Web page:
NEW YORK – A new FOX News poll finds that if Americans were voting on the confirmation of Supreme Court nominee Harriet Miers (search), slightly more say they would vote for her than against her, though she receives far less support than Chief Justice John Roberts (search) did at the time of his nomination. Over a third think Miers is qualified to serve, while about two-thirds thought this of Roberts. More than twice as many Americans think people are jumping to conclusions rather than giving Miers fair consideration.
A 37 percent plurality of Americans say they would vote to confirm Miers to replace retiring Justice Sandra Day O'Connor (search), 32 percent say they would vote against her and 31 percent are unsure. For comparison, in polling conducted the week after Roberts' nomination, 51 percent said they would vote for him and 19 percent against (30 percent unsure).
Among Republicans, 57 percent say they would vote for Miers, down 17 percentage points from the 74 percent that said they would vote for Roberts (July 26-27). Support for Miers among Democrats is 12 points less than it was for Roberts. It should be noted there is no gender gap on support for Miers as both men and women are equally likely to say they would confirm her.
Overall, 37 percent say they think Miers is qualified — significantly below the 65 percent that Roberts received in July. Partisanship plays a role here, as 56 percent of Republicans think she is qualified, while only 20 percent of Democrats agree.
"It is fairly clear from the high 'undecideds' on many questions that most people have little knowledge about Miers or the Supreme Court," comments Opinion Dynamics Chairman John Gorman. "They’re taking their cues from the political and media elites and it is the immediate skepticism of many of those elites that has damaged support for Miers. Furthermore, the fact that some of those skeptics have been Republican and conservative has hurt Miers even more. With the polarized politics we have today a Democrat criticizing a Republican or vice versa has relatively little impact, but a Republican criticizing a Republican is unexpected and credible to many people."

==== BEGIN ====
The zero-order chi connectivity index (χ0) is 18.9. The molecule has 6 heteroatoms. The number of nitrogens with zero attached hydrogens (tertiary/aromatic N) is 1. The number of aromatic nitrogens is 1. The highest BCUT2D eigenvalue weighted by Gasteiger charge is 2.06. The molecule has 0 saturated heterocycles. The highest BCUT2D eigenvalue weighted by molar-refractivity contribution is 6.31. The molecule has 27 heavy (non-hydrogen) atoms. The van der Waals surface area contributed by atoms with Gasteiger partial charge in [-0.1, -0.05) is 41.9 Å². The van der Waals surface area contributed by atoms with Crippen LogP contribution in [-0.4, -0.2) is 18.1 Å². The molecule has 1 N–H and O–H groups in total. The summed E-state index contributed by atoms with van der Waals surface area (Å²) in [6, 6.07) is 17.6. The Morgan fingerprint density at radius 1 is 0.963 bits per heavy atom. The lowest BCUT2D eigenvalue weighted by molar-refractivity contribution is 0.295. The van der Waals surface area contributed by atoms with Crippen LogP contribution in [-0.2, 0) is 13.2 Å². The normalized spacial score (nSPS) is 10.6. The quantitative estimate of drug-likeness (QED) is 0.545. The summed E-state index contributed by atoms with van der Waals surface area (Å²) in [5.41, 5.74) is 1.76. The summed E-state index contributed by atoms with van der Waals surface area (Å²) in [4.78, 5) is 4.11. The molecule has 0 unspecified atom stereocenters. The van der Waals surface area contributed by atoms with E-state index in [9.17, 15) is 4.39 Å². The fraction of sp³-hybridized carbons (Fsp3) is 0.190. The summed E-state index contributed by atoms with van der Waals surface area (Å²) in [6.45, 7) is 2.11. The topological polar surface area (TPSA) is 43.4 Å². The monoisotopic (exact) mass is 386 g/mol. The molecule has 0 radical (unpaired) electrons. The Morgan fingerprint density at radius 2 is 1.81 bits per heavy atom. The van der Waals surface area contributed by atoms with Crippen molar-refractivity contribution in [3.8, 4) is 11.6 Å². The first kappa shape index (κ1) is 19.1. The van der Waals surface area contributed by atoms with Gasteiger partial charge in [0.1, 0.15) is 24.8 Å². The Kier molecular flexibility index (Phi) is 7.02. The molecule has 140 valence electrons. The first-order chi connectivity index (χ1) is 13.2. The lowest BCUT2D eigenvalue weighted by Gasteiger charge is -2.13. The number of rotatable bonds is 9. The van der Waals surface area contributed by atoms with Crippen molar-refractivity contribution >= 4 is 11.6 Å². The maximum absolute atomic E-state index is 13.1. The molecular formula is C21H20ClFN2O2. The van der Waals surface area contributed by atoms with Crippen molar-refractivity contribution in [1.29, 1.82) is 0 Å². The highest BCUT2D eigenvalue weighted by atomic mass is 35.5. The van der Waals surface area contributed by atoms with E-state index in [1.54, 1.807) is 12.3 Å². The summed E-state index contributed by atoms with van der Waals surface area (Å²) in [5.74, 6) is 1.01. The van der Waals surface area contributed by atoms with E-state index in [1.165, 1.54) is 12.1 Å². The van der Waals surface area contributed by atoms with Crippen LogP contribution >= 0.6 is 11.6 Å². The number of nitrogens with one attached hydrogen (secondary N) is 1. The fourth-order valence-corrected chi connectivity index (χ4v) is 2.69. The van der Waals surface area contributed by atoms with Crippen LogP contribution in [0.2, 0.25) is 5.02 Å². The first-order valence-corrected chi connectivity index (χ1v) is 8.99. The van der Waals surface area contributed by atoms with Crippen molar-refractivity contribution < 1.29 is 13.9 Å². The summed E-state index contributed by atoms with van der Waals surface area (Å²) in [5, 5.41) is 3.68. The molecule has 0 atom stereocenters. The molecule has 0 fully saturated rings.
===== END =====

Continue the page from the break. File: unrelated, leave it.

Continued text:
By a 55 percent to 18 percent margin, people think it is more important for the president to select a nominee he trusts rather than a nominee who will please his supporters.
Just over half of Americans (51 percent) think most people are jumping to conclusions about the Miers nomination and about one in five think she is receiving fair consideration (19 percent).
Miers' lack of judicial experience is a problem with many Americans. A 55-percent majority thinks all Supreme Court justices should have prior judicial experience, compared to about a third (35 percent) that think it is a good idea for some justices not to have previous experience as a judge.
Democrats are much more likely than Republicans to say prior judicial experience matters. Over two-thirds of Democrats (69 percent) think all Supreme Court justices should have prior experience as a judge, while 44 percent of Republicans and 41 percent of independents think so. Slim pluralities of Republicans (47 percent) and independents (45 percent) think it is a "good idea" if some justices on the high court do not have prior judicial experience.
Even so, few (13 percent) say they have heard anything about Miers that would disqualify her from serving on the Supreme Court.
What do people think will happen with the Miers' nomination in the Senate? The public is clearly less confident about her nomination than they were about Roberts’. About half (48 percent) think the Senate will confirm her, 19 percent disagree and 33 percent are unsure. When the same question was first asked about the John Roberts’ nomination, 70 percent said they thought the Senate would confirm him, only 7 percent thought he would be voted down and 23 percent were not sure (July 26-27).
Opinion Dynamics Corporation conducted the national telephone poll of 900 registered voters for FOX News on October 11-12.